Mystery man found dead on Saddleworth Moor had Leeds links

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A TV documentary shown tonight will reveal the Leeds connections of a mystery man found dead on Saddleworth Moor.

The discovery made headlines in December 2015, when the body of a man with no identity documents was found on the inhospitable moor in an apparent suicide.

It took a year of investigation by police in nearby Oldham to finally establish that he was David Lytton, a 67-year-old Londoner who had flown from his new home in Pakistan in the days before his death.

Tonight's Channel Four documentary, Mystery of the Man on the Moor, provides an exclusive insight into the case and has input from family members and friends.

His younger brother Jeremy reveals that secretive David, who had Polish Jewish parents and Anglicised his birth name, was a student at the University of Leeds, studying psychology and sociology between 1966 and 1970. Despite being academically gifted and originally having had ambitions to study at Oxford or Cambridge, Lytton did not graduate and failed the course.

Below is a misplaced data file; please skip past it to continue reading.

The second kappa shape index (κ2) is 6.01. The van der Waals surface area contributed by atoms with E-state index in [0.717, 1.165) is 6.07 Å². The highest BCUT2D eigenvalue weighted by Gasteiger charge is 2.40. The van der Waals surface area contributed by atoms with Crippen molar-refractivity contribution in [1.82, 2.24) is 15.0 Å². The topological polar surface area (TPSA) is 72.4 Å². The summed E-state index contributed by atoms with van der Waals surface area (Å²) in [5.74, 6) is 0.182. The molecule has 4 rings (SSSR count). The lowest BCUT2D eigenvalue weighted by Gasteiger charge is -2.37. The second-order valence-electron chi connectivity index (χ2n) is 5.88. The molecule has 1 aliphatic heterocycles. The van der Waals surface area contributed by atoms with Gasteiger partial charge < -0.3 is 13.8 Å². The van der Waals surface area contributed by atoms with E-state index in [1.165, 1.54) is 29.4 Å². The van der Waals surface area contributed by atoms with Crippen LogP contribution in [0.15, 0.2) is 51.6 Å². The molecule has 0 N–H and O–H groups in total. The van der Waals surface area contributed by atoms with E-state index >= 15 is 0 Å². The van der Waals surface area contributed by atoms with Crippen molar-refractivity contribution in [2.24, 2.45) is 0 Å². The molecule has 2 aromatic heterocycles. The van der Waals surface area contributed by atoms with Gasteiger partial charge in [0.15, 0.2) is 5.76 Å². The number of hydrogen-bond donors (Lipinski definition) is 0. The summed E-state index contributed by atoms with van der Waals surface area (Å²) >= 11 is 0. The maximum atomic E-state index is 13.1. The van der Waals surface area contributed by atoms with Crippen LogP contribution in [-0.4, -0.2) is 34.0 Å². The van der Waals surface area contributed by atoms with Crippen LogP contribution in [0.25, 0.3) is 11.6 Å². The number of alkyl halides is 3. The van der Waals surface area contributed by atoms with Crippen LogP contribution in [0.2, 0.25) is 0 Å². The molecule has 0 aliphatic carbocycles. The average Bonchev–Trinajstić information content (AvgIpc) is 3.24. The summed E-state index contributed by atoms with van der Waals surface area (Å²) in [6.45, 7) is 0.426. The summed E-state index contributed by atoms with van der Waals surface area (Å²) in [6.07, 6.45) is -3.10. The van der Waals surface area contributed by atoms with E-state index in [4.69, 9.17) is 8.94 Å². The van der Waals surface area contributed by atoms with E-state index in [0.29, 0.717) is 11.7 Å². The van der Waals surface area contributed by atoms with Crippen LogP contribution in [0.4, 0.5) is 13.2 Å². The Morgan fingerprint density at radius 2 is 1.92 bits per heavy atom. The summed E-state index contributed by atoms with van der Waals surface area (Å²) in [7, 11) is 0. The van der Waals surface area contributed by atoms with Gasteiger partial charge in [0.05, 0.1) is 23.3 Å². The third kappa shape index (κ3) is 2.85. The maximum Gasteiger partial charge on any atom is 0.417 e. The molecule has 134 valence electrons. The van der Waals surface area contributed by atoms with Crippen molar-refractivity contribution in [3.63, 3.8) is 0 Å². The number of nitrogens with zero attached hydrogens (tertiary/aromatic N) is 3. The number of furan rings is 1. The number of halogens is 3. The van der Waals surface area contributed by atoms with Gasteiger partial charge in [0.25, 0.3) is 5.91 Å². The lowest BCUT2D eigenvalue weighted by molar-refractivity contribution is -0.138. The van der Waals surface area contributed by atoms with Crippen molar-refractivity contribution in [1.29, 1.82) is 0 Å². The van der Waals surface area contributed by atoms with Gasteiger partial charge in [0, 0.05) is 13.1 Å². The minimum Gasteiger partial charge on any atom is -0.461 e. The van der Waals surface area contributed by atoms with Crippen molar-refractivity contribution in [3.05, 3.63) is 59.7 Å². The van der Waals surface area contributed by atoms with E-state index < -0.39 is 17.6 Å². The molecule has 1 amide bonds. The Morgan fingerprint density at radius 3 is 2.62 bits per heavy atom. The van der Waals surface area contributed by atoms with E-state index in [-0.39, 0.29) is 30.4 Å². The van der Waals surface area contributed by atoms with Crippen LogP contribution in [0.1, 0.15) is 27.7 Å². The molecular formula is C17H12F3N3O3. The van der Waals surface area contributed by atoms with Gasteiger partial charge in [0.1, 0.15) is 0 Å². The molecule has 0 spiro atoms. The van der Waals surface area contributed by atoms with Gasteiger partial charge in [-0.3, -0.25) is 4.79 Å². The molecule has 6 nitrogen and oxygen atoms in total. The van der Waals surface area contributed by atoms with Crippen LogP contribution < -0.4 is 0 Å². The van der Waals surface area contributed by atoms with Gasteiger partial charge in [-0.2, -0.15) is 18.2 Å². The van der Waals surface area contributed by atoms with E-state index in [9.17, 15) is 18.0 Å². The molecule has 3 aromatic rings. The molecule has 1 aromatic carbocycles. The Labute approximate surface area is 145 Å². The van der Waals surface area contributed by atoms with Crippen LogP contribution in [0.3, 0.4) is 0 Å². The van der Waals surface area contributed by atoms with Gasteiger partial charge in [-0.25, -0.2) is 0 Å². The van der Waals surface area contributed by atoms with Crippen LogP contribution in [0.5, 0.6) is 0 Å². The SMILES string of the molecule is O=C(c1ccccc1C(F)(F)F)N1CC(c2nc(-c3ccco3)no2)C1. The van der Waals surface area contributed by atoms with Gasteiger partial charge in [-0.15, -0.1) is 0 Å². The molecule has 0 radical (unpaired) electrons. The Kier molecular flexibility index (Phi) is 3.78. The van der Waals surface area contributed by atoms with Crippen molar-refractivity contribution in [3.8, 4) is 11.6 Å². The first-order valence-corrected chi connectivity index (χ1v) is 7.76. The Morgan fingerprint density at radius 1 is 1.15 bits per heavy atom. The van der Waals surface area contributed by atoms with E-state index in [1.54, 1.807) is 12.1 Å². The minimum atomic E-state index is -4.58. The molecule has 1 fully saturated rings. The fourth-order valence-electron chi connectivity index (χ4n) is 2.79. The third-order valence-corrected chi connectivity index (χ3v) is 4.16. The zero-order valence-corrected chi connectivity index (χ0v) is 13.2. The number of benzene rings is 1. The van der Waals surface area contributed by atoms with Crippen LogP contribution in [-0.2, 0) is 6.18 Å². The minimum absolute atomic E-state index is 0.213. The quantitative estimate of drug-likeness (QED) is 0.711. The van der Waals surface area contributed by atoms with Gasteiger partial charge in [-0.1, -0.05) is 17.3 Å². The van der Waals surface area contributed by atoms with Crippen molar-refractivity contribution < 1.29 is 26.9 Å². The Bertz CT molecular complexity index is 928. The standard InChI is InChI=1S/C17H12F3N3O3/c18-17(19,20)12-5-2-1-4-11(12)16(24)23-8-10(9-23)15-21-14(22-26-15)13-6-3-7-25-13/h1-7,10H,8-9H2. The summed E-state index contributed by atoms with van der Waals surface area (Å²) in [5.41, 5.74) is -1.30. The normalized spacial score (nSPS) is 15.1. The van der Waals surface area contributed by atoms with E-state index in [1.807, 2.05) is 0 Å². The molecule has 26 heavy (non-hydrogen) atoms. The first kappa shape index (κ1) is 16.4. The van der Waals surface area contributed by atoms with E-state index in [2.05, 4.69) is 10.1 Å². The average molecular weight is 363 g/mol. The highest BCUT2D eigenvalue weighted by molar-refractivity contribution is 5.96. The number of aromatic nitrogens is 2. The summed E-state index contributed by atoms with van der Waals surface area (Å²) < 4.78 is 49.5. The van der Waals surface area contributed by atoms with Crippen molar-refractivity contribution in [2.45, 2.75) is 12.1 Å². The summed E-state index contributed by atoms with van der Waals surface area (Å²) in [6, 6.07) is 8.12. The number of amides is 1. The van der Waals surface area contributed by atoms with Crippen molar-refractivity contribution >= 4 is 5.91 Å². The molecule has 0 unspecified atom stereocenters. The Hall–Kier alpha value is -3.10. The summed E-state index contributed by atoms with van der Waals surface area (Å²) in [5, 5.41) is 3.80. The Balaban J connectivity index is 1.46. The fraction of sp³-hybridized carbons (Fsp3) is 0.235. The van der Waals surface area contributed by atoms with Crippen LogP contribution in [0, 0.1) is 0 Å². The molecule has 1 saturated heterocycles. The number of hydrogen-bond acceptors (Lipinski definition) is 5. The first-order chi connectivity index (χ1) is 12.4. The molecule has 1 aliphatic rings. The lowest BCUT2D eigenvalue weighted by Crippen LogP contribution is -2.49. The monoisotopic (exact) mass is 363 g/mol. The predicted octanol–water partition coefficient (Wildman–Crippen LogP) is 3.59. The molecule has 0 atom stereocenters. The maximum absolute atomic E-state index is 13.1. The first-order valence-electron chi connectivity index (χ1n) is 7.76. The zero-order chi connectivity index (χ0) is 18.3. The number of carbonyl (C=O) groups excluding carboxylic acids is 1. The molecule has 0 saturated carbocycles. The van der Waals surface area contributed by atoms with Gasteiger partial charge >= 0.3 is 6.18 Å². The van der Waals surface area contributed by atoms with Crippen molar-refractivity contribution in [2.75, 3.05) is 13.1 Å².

He later worked as a London Tube driver, living in the Streatham area of the capital before selling his house for a large profit in 2006 and moving to the Pakistani city of Lahore.

Incredibly, his brother thought he was living in California and a long-term girlfriend was not even told when he left the country.

An open verdict on his death was recorded by a Manchester coroner. Although Lytton had ingested the notorious poison strychnine - known as the 'Agatha Christie' poison for its use in her novels - he had bought a return rail ticket back to London Euston and had it with him when he died.

Lytton was collected at Heathrow by a friend and booked into a hotel for five nights, staying for only one. He appears to have told nobody else he was back in the UK, and had not bought a return flight. He was captured on CCTV at Manchester Piccadilly Station looking calm and unconcerned before travelling to the notorious Saddleworth Moor.

The programme also reveals that his 18kg luggage allowance and passport have never been found. Police finally traced him in 2016, when they discovered his name on a passenger manifest from Pakistan to London after encountering several dead ends.

Lytton has been buried in a Jewish cemetery in Manchester, but his associates are still puzzled by his decision to go to the Moor, as he was not thought to have links to the area.

Mystery of the Man on the Moor airs tonight at 10pm.

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